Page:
Louisiana residents face tough road to recovery with coronavirus restrictions after Hurricane Laura

USA

The city of Lake Charles, La., already grappling with challenges posed by the coronavirus pandemic, now must tackle the devastation caused by Hurricane Laura.

“The amount of damage was catastrophic,” Mayor Nic Hunter said.

Making landfall as a Category 4 storm, Laura’s wind gusts topped 130 mph in the Lake Charles area, and water from the Gulf of Mexico rose to create a storm surge of more than 4.5 feet.

Nearly every utility pole in two surrounding parishes collapsed, as did the tallest building in town, a 22-story complex that housed Rep. Clay Higgins’ district office.

Laura hit “harder and faster than any storm I’ve ever seen,” Higgins noted. He described the current situation on the ground as “dire.”

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In the storm’s aftermath, the community faces the grim reality of battling two disasters at once.

Churches and schools usually act as a ground zero for mega shelters, acting as a temporary, dry place to lodge; but the state’s coronavirus safety restrictions prohibit that.

In a press release on Sept.11, Gov. John Bel Edwards announced Louisiana would begin Phase 3 of its reopening plan. The new ordinance states that “restaurants, churches, salons, spas, gyms and other businesses will be able to open at a maximum of 75 percent of their occupancy, with social distancing in place.”  Despite the relaxed measures on gathering spaces, only two shelters are available in the St. Charles area, accommodating just 20 people.

Louisiana’s Office of Homeland Security and Emergency Preparedness estimates that there are 17,000 evacuees as a result of the hurricane.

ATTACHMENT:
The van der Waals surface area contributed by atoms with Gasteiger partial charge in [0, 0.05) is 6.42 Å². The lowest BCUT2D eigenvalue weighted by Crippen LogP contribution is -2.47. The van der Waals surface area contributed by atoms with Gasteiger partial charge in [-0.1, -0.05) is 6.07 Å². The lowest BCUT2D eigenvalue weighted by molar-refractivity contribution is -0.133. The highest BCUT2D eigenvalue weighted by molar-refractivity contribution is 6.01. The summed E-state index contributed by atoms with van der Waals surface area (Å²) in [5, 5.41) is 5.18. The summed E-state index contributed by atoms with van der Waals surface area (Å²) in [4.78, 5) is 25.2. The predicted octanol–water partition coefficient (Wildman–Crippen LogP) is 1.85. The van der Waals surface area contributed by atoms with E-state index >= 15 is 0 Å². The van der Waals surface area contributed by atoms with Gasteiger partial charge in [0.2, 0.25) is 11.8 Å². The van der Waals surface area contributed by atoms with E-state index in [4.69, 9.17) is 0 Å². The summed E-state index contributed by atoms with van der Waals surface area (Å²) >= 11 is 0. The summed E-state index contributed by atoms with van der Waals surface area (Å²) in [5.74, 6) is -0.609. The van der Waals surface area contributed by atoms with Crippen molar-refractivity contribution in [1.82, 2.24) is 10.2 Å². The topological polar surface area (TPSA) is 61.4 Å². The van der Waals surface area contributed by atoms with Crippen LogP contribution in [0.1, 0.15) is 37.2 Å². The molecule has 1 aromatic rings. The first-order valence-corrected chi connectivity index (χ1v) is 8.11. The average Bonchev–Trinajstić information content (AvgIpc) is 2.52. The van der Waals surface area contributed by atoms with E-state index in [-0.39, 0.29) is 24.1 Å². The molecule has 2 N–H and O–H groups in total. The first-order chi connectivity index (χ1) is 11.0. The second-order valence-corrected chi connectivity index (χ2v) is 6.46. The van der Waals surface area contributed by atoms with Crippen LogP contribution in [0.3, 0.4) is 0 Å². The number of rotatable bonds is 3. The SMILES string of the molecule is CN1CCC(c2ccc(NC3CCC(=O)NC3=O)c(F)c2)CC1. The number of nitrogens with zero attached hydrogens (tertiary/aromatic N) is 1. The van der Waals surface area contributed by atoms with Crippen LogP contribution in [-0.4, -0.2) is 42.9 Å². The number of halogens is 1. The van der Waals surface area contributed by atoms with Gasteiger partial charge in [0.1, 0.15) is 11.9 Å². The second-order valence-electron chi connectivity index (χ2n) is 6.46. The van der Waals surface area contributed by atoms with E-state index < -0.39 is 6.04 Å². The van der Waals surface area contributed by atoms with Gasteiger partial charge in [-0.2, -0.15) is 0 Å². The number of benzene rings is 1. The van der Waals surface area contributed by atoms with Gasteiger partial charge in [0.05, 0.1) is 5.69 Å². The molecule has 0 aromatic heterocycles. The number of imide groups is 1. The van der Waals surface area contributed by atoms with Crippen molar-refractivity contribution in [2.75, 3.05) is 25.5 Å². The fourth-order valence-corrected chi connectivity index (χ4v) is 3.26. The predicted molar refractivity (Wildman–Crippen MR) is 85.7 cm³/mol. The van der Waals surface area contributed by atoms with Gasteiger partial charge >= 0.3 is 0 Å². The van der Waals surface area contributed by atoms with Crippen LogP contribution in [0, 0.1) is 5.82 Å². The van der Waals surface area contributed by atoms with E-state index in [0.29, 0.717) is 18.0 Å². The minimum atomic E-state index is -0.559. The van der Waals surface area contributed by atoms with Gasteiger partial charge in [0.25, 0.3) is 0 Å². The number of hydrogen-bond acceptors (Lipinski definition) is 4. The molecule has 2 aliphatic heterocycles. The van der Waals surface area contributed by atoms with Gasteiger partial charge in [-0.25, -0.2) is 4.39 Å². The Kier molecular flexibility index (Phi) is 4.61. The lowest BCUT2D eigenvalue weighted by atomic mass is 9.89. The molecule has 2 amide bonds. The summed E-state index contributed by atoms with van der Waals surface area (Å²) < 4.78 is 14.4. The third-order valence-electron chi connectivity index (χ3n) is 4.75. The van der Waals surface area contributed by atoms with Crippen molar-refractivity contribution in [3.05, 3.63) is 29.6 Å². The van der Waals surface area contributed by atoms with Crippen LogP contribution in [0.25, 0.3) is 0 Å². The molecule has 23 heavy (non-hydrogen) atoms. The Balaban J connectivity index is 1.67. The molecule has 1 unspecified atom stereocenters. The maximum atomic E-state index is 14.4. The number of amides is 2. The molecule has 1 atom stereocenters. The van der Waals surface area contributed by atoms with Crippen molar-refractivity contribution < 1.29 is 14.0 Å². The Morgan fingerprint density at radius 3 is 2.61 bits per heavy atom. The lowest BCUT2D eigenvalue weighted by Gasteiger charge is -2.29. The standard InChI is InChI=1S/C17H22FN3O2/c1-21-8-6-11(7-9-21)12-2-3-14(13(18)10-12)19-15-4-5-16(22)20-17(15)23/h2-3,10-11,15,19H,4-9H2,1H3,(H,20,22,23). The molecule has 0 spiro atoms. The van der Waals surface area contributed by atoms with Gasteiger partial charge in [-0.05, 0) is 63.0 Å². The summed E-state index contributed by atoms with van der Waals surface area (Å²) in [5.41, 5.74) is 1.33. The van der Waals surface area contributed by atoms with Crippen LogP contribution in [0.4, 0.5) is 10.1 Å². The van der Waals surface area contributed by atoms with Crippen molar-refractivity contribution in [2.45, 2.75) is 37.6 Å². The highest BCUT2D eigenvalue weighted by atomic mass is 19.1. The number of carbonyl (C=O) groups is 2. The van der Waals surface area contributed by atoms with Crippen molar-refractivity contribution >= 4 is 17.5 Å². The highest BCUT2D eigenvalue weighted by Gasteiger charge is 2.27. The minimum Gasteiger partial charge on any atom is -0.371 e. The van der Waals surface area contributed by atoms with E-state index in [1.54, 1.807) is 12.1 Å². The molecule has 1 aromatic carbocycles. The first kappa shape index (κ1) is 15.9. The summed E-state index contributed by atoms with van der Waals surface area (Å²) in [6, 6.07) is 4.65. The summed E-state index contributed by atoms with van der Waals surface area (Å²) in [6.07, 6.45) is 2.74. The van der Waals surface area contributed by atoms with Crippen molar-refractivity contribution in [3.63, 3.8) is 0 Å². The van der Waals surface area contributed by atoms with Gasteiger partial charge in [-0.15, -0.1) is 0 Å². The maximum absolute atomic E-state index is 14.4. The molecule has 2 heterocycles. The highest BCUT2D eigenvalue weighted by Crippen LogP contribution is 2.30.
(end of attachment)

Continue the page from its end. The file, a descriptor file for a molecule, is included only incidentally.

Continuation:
As a result, most displaced residents have evacuated to New Orleans or Baton Rouge, each well over 100 miles from Lake Charles, where they can receive vouchers to stay in select hotels. The hours-long drive back and forth each day make it difficult for many evacuees to get back to work.

Higgins said recovery efforts are stymied when residents are forced to evacuate across the state. He cited extreme difficulties and delays in clearing and rebuilding properties.

State agencies held meetings this past week to discuss the need for local temporary housing, but there is currently no timeline for when that would become available.

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For Jennifer Fontenot, who was 37 weeks pregnant when Laura hit, the nearest vacant hotel room was located in Dallas, a 330-mile journey from her hometown of Sulfur.

Upon returning with a healthy newborn, she found her home had suffered major water damage. She says that now, it is a waiting game with insurance companies, whose coronavirus policies often prevent adjusters from entering a home.

With the state mired in public health and disaster relief emergencies, Edwards predicted that Louisiana would not fully reopen “until a [coronavirus] vaccine is widely available.”

Despite the huge hurdles faced by his constituents, Hunter remained optimistic.

“If there is anyone who could make it through 2020, it’s Lake Charles,” he said.

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